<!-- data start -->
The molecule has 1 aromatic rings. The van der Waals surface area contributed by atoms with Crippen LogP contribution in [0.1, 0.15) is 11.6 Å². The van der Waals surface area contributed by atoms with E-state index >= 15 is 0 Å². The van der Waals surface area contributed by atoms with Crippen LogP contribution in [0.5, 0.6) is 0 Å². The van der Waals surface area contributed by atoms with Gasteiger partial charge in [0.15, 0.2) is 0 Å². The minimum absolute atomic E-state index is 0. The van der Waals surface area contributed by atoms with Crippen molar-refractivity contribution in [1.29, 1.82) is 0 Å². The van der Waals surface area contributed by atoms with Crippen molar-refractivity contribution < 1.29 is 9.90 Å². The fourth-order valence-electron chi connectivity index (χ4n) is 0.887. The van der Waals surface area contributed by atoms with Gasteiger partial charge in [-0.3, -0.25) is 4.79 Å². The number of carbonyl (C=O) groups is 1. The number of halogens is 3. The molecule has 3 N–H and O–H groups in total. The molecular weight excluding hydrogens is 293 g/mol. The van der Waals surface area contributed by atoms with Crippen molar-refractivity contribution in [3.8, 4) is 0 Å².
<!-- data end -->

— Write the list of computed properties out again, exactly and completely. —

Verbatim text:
The molecule has 1 aromatic rings. The van der Waals surface area contributed by atoms with Crippen LogP contribution in [0.1, 0.15) is 11.6 Å². The van der Waals surface area contributed by atoms with E-state index >= 15 is 0 Å². The van der Waals surface area contributed by atoms with Crippen LogP contribution in [0.5, 0.6) is 0 Å². The van der Waals surface area contributed by atoms with Gasteiger partial charge in [0.15, 0.2) is 0 Å². The minimum absolute atomic E-state index is 0. The van der Waals surface area contributed by atoms with Crippen molar-refractivity contribution in [1.29, 1.82) is 0 Å². The van der Waals surface area contributed by atoms with Crippen molar-refractivity contribution < 1.29 is 9.90 Å². The fourth-order valence-electron chi connectivity index (χ4n) is 0.887. The van der Waals surface area contributed by atoms with Gasteiger partial charge in [-0.3, -0.25) is 4.79 Å². The number of carbonyl (C=O) groups is 1. The number of halogens is 3. The molecule has 3 N–H and O–H groups in total. The molecular weight excluding hydrogens is 293 g/mol. The van der Waals surface area contributed by atoms with Crippen molar-refractivity contribution in [3.8, 4) is 0 Å².